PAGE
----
I know for a fact my levels went up. After learning about this issue during my first instructor certification course, I went to the doctor and had my blood tested. I was down in the low teens. Shortly thereafter, I embraced the whole firearms instructor concept and started shooting several times a week. After all, as an instructor, one MUST be the greatest shot in the world! :rolleyes: Not true, but ....

I did most of my shooting at several indoor ranges and found out a mere 2 years later that my levels had jumped up to the high 30's. I stopped going to those ranges.

My rather unscientific rules are:

If you are shooting, and you get a kind of sweet taste in your mouth- you're ingesting lead. (Others may poo-poo that, but hey, it's my rule-of-thumb... and I'm sticking to it.)

If you aren't washing after shooting and sitting down and eating a burger, you're probably ingesting lead.

If you handle things that you put in your mouth during the period you're shooting, you are probably transferring lead to your mouth. I use cigarettes, cigars, and "dip" as an example. I am a smoker. After finishing a relay, I step off the line and shove a cigarette in my mouth, I am probably putting lead in there also. Of course, the cigarettes are probably going to kill me before the lead does, but... it doesn't mean I'm still not compounding the problem by eating lead. :p

I'll now end this and post another reply that should counter everything I just said. :uhoh:

Essex County
July 24, 2007, 02:18 PM
I can't make any connection to firearms to my cancer, no mater how hard I try. Boy I'd like to blame it on somebody or something. It must be someone elses fault. Maybe I should call a bottomfeeding Attorney. He'll get to the bottom of this...............Boy America has changed. Essex

July 24, 2007, 02:31 PM
Now, the counter:

I have several other rules, but you have to understand:

Way back, a long, long time ago, I shot .22 cal rifles in high school as a school rifle team member. Nobody thought anything about it. I'd shoot everyday. My fingers would be black from handling those .22 rounds. We just figured our fingers were black and didn't take it much further than that.

After that, I did the normal hunting and joined the military and shot more than most people in the service ever had a chance to.

After getting out of the service, I reloaded for a time. We used to cast bullets in the kitchen. :eek: Never really thought about it.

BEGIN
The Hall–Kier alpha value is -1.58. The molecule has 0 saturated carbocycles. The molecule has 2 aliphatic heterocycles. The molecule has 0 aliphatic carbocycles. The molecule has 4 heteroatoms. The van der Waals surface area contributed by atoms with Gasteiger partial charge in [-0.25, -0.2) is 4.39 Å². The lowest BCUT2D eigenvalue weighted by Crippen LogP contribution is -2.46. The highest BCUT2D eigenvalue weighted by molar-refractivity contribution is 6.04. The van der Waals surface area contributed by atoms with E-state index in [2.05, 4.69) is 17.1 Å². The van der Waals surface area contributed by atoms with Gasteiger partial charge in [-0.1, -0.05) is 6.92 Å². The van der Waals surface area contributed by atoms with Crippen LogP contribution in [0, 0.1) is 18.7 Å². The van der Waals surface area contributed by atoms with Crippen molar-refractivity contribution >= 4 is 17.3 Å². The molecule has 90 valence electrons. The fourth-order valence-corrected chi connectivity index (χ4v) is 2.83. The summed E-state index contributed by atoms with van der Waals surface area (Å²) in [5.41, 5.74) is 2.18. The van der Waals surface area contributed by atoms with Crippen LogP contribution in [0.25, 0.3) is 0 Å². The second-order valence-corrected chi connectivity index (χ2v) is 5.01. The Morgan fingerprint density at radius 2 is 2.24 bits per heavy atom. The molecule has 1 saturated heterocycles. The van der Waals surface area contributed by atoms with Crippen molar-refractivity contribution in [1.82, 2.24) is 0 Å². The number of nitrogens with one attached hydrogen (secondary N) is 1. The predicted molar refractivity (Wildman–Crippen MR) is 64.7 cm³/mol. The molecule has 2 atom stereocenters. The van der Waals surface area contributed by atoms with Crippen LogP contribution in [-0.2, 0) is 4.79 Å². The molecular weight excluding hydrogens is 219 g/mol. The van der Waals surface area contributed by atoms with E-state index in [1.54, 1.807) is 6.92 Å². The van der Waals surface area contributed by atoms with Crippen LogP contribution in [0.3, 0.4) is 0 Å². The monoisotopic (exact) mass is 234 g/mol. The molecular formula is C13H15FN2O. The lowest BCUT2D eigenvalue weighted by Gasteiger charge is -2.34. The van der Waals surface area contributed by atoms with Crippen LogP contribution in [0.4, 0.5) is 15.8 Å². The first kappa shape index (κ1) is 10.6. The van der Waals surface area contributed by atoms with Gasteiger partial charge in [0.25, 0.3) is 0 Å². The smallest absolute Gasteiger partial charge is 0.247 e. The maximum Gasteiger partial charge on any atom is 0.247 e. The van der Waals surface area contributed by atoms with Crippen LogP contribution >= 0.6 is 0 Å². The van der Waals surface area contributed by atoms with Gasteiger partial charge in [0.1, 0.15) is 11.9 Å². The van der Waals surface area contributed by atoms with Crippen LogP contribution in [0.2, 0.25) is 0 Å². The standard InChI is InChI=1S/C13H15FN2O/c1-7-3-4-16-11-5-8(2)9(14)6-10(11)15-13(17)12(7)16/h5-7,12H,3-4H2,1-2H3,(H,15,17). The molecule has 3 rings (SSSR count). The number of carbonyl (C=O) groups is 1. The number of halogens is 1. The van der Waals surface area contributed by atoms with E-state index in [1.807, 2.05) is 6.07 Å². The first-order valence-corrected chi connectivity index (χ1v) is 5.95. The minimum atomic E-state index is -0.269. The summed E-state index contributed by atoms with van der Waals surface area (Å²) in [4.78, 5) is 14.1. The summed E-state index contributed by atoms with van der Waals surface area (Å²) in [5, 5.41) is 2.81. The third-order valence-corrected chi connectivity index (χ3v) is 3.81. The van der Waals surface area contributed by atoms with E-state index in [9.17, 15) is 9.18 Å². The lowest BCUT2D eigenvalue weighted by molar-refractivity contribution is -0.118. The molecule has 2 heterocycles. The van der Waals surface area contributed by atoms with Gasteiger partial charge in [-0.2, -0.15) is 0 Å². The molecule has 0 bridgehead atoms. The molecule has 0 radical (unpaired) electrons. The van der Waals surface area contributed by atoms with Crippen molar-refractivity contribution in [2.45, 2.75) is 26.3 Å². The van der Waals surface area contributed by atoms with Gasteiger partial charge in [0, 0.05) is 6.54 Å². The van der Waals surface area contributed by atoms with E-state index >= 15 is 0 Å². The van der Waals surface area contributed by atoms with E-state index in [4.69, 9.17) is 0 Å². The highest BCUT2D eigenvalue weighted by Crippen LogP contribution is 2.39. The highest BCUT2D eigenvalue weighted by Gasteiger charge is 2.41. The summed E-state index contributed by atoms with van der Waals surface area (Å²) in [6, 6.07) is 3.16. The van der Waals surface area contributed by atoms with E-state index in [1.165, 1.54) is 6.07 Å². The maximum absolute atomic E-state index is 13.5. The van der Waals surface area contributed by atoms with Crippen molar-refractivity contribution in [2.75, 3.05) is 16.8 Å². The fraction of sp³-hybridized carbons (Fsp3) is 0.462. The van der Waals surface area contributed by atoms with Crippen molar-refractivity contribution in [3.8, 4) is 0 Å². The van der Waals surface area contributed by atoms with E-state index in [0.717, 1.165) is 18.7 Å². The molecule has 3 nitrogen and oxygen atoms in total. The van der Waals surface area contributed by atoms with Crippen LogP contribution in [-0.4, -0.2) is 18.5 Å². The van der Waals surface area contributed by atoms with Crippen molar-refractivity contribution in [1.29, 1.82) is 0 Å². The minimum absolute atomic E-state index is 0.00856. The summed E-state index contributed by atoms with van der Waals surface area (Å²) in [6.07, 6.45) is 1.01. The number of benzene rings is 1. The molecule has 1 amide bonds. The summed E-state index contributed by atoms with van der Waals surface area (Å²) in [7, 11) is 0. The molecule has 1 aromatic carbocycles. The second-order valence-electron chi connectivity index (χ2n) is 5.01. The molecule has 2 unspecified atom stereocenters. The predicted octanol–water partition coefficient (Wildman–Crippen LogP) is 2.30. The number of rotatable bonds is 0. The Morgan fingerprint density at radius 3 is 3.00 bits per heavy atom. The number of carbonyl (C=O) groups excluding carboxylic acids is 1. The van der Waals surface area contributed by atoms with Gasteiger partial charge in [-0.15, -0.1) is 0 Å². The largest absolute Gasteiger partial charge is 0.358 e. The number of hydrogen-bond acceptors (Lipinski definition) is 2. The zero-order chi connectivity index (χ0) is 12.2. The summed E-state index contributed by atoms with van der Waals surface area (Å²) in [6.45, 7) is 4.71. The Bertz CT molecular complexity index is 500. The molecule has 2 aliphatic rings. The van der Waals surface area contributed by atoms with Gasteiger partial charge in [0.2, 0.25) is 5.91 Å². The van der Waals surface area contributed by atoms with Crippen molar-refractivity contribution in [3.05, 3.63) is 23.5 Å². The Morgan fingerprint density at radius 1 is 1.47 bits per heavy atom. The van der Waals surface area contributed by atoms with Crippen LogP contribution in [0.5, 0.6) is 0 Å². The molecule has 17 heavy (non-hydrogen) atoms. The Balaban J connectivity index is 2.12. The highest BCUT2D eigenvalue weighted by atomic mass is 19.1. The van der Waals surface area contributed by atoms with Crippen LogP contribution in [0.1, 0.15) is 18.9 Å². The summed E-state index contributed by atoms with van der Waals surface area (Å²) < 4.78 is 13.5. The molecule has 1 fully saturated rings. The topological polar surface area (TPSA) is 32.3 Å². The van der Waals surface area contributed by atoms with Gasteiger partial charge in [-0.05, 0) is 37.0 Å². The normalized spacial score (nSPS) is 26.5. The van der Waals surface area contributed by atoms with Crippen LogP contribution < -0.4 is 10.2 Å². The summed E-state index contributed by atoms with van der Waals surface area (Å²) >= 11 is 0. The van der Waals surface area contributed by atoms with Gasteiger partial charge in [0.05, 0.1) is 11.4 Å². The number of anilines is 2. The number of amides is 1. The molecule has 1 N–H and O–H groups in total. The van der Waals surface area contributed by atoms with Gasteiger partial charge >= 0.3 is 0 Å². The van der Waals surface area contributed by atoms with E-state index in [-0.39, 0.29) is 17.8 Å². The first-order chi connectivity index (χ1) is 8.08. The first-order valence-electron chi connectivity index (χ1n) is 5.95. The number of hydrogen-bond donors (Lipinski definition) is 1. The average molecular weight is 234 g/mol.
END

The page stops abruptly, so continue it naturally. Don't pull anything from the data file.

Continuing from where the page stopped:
I molded lead soldiers in my basement as a kid. I had this neat little funance and mold set-up. Then, I'd paint them. It was cool.

I shot black powder fairly often for about three years and was always handling lead balls. I can't say I always cleaned my hands between shoots.

I worked in the electronics field (70's) for about three years and was constantly holding a small piece of solder in my mouth so I could grab it as needed when re-soldering something. I did the same thing on many plumbing jobs I completed as a homeowner and assisting friends with their plumbing jobs.

So, why did I show a low level of lead up to shooting consistently in in-door ranges for several years just recently? I had obviously been exposed to lead a lot in my youth.

I don't have an answer. I do remember playing with mercury when I was younger. We had a bottle of it in the basement and we played with it for hours on end. My mercury level isn't all that high.

Go figure.

As far as shooting goes- if I start to taste that sweet taste, I get a bit worried.

When I go home and snort water into my nose and blow back a bunch of black crud, I still to think I'm sucking up something I shouldn't.

But, I still shoot.

Gaucho Gringo
July 24, 2007, 02:44 PM
Maybe someone should alert the fishermen about lead poisoning. All those years of handling lead fishing weights should about equal shooting lead out of a gun, but I have never heard a peep about that from the angling crowd. I remember putting lead split shot on my line using my teeth. Not too smart looking back at it now but everybody used to do it.

July 24, 2007, 02:55 PM
Good point!

How many of us fished and used to crimp the sinkers onto the line by biting them?

I know I did.

That's the whole issue here. Is there more lead in the environment these days and we're ingesting it from other sources, or are we just more aware of it?

July 24, 2007, 03:09 PM
I often smoke cigarettes while skeet shooting at the outdoor range. It's not really the healthiest thing to do, but at least I've cut back on my smoking from a pack and a half a day to about five cigarettes. I'm probably not as concerned about lead exposure as I should be, but then again, I'm exposed to all sorts of nasty things at work. I work around (and no doubt inhale) PVC, insulation, drywall, concrete, etc. Perhaps in a couple of decades some of us will be lying in hospital beds next to each other, although I hope not.

Rich K
July 24, 2007, 03:30 PM

July 24, 2007, 05:17 PM
I am mindful of anything that could hurt me be it a criminal, overreaching government, or solvents and lead from shooting. I take appropriate measures to reduce the risk of all of them.

I still live my life and have fun, but I mitigate risks where I reasonably can.

July 24, 2007, 06:17 PM
“i have eaten some lead.”
“crimp the sinkers onto the line by biting them”

Metallic lead is not a particular hazard when ingested unless it is a powder.
All a pellet does is pass on through.

“…big ole barrel of latex gloves that I wear when dealing with solvents.”

Latex is pretty useless against solvents, and trapping it between the glove and your skin is probably increasing your exposure over bare hands. At least then it could freely evaporate.

Nitril gloves are better against some of the solvents use in gun cleaning, but not all.

July 24, 2007, 09:33 PM
I try to wear rubber/latex gloves when I clean my guns and try to shoot in well ventilated ranges.